I wonder how much longer we will see these around? I can’t remember the last time I wrote a letter on paper and posted it. I do still send birthday cards and the occasional post card. Less and less I send ‘hard copy’ greetings at Christmas and New Year. How times have changed since the first email I sent in the early nineties. How my writing has changed over the years.
In recent years my writing is on a computer most of the time, but I still love the luxury of sitting and writing in a leather bound notebook with my beautiful Mont Blanc pen that I received as a present many years ago. The feel of the crisp new pages, the scratchy sound as the pen moves across the page and the irregularity of the hand-printed words depending on my moods and time.
Sometimes I write in tiny notebooks when a thought occurs to me while sitting in a cafe and people watching, other times I’ll scramble around to find a scrap of paper, an old parking ticket or bill, to write down something I’ve heard on the radio while I was driving and desperate to keep the thought before it’s lost in my next interaction or activity. These notebooks and scraps of paper, the collection of thoughts and ideas over the years, I treasure for their spontaneity, individuality and personality.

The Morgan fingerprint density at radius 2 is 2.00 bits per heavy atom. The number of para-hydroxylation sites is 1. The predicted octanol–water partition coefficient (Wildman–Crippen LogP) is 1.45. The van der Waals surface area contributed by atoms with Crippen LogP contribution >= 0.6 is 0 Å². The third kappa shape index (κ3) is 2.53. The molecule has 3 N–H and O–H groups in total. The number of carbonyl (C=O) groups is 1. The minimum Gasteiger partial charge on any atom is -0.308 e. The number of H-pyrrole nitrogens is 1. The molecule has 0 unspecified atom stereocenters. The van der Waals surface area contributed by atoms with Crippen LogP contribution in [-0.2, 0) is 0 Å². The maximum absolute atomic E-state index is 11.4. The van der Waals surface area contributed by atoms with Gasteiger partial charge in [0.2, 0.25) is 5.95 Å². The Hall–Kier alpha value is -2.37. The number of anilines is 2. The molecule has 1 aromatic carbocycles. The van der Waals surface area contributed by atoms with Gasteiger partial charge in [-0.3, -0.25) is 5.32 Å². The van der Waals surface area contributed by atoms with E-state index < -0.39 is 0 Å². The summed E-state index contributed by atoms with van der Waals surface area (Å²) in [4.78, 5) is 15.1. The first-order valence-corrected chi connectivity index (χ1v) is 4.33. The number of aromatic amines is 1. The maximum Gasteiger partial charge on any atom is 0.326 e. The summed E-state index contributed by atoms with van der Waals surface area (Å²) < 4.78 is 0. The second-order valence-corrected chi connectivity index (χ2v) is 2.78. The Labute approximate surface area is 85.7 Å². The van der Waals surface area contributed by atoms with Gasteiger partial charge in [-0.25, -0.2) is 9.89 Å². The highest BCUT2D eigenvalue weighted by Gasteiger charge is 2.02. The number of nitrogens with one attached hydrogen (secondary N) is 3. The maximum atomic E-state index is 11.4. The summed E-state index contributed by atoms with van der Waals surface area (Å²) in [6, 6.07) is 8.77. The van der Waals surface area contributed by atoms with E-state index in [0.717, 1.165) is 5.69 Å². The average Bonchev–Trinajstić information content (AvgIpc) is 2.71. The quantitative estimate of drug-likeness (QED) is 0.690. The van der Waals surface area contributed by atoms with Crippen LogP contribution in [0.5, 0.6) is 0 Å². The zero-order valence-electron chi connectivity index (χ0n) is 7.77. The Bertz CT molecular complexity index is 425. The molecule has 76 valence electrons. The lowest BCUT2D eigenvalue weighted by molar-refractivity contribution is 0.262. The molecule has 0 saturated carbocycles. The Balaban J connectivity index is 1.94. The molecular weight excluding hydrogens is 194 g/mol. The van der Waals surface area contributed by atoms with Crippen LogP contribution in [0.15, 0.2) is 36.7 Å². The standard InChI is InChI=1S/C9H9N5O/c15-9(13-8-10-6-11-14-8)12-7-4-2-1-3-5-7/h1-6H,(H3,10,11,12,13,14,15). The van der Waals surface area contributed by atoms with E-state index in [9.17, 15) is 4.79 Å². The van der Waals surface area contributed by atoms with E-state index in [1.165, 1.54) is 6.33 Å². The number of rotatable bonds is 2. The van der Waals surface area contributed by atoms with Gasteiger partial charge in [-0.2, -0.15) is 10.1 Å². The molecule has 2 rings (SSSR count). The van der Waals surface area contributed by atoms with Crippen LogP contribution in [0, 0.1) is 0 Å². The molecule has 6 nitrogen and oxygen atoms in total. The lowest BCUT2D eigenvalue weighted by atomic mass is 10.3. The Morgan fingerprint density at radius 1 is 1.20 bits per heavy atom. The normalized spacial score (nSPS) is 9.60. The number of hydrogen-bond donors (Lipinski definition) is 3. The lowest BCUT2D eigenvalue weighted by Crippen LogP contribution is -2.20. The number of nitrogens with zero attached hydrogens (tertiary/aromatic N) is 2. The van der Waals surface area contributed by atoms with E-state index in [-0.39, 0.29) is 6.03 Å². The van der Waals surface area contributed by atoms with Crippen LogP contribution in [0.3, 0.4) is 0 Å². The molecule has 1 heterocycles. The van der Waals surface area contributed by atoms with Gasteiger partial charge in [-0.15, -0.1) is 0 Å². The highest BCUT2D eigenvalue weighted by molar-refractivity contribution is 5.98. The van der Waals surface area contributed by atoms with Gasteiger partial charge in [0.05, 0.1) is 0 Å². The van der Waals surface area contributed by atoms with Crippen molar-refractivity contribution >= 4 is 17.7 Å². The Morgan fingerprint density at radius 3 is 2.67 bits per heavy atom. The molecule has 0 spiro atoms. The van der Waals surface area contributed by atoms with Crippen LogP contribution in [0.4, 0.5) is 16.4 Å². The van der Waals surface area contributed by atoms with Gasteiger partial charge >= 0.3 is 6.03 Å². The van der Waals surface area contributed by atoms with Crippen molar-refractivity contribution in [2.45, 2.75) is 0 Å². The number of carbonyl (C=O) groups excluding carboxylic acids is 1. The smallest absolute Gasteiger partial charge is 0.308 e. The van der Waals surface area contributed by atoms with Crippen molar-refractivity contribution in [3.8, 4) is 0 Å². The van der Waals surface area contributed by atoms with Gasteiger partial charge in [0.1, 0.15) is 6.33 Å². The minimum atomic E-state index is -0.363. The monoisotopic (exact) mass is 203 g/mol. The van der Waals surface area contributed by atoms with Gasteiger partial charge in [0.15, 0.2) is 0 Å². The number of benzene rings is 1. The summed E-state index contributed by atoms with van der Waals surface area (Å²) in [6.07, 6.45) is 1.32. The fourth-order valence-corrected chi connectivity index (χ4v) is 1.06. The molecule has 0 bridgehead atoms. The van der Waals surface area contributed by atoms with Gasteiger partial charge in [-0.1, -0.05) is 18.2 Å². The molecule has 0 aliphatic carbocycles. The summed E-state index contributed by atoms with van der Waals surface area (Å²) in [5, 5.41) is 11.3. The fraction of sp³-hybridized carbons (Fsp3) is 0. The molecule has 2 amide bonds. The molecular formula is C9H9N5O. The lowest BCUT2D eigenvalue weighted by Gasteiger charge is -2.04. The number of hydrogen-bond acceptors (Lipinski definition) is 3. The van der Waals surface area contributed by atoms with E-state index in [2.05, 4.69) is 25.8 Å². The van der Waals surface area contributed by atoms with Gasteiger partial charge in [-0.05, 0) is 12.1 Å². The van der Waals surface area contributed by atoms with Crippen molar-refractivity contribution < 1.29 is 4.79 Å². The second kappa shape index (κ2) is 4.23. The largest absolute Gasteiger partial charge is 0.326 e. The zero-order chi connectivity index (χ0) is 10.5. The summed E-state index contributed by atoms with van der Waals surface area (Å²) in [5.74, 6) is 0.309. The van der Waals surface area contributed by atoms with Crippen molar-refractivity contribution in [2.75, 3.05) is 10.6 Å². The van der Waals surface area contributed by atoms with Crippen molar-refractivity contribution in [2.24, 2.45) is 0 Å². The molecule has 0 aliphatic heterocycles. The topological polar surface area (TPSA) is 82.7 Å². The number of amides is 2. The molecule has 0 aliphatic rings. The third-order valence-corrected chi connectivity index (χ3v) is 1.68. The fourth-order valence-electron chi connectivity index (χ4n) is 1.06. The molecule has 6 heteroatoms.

Although much of their content is now transcribed to computer, they hold a subtext and memories that stop me from abandoning them to the rubbish. There’s the hardback notebook with the cats on the cover from when I made my first tentative steps into writing. I had no idea whether it was to be ‘Life Writing’ or ‘Fiction’. Then the green-patterned cover was a more recent one and part of it is filled with notes from a job, when I must have had no other paper available. The large student book was from when I was well into a novel, but regularly meeting up with a writers group . My latest notebook is red leather, although the pages inside don’t live up to the promise of the cover. When I delve deeper under the pile of notebooks I find a cluster of envelopes. Letters on airmail paper, foreign stamps. I tenderly open one. It’s one of the letters that my parents kept on my first job overseas and more recently passed on to me. I wrote to them in blue fountain pen. The pages are brittle. It smells musty. But it’s priceless.
I hope we never stop writing letters and I vow to write one again soon.
Post Box England